Excessive use of sand on bowling greens over the years has been the single biggest influence on the occurrence of LDP and we cover this in other posts under the top-dressing and LDP categories which you can browse at your leisure.
This Tradition is Seriously Bad for your Wealth
Now that we have seen how relatively recent this “tradition” of top-dressing is and how potentially damaging the procedure is I would like to finish by looking briefly at the effect it has on the club’s finances.
I have lost count of the words I have written, conversations I have had and arguments I have inadvertently started about one of greenkeepings’ greatest follies; routinely top-dressing your green with high sand content top dressing composts year in and year out. During my greenkeeping career over 3 decades and during countless hours of research I have been amazed to find clubs where 5, 7 or even 10 tonnes of top-dressing is being applied every autumn.
The really tragic thing about this practice is that in every case the club are paying for a contractor to hollow tine (core) the green and then apply this material.
Let me ask you where the cores from your green go after they are lifted?
I would hazard a guess that you either spread them on the rose beds around the green or give them away to members for their gardens.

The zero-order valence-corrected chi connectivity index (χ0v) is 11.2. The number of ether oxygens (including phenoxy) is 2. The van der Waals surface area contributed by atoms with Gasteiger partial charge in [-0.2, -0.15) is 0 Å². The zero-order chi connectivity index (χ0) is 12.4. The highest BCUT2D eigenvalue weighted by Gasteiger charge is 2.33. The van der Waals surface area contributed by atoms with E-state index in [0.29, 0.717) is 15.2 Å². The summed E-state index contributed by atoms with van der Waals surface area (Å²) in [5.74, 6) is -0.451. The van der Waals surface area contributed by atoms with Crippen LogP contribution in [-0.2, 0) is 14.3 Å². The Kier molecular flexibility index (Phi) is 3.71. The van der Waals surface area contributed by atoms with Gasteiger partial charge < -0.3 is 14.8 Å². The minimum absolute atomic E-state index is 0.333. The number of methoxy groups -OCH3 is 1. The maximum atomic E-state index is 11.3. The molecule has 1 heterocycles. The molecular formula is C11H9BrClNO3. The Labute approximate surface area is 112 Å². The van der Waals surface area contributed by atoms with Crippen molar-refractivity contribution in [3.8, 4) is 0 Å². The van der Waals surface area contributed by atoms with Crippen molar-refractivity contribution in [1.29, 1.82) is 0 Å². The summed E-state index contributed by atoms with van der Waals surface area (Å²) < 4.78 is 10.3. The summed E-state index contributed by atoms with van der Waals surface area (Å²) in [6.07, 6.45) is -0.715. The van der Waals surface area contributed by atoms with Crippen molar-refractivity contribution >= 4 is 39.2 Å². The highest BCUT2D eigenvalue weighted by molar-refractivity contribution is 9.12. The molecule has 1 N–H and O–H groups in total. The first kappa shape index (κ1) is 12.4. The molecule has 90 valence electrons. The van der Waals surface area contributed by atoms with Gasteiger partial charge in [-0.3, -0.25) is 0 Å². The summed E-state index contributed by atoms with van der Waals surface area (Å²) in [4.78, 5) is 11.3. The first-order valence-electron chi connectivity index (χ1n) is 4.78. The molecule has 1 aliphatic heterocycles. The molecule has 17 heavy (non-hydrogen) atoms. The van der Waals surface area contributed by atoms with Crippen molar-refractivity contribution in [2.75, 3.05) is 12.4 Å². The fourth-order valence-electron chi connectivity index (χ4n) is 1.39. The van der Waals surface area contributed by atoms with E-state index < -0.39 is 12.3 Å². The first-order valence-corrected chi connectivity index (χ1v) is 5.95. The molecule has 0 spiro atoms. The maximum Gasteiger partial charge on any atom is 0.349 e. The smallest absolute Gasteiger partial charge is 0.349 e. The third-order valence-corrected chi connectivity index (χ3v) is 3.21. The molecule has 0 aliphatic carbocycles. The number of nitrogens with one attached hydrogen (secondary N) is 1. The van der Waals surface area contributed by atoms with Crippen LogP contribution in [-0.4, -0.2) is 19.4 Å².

Now hollow tining is typically carried out to a depth of 100mm (4 inches) and usually only 10-15 percent of the core is unwanted thatch.
So that means that 85-90% of each core is made up of all of the expensive top-dressing you have been applying over the years. No wonder the roses look so good!
With top-dressing now costing around £130 per tonne, its easy to see how hundreds of pounds are wasted like this on nearly every bowling green in the UK every year.
In addition to this there are a lot of negative agronomic impacts associated with this practice as we have seen:
Localised Dry Patch is exacerbated by excessive sand content. This causes areas of the green surface to become impervious to water and dry out completely. The end result is an un-healthy, bumpy green which becomes susceptible to disease, moss infestation and loss of grass cover.
This is just one instance of good money being thrown after bad at just about every bowling green across the land.
Now this is not to say that top-dressing is never required or isn’t a valuable tool in the greenkeepers arsenal. There are times when top-dressing is absolutely the right thing to do.
However, there is generally no need to blindly apply several tonnes every autumn, only to keep the roses looking good!
In my new book Performance Bowling Greens, I will be detailing a more measured and calm approach to bowling green maintenance based on scientific fact, a deep understanding of nature and the interaction between turfgrass and soil. An approach, in fact a full program you can follow to ensure that your green performs to a very high standard at a reasonable cost.
Tomorrow we are going to look at the folly of what is considered “conventional” Bowling Green Maintenance and how this sends a high proportion of the UK’s greens into a tailspin towards disaster.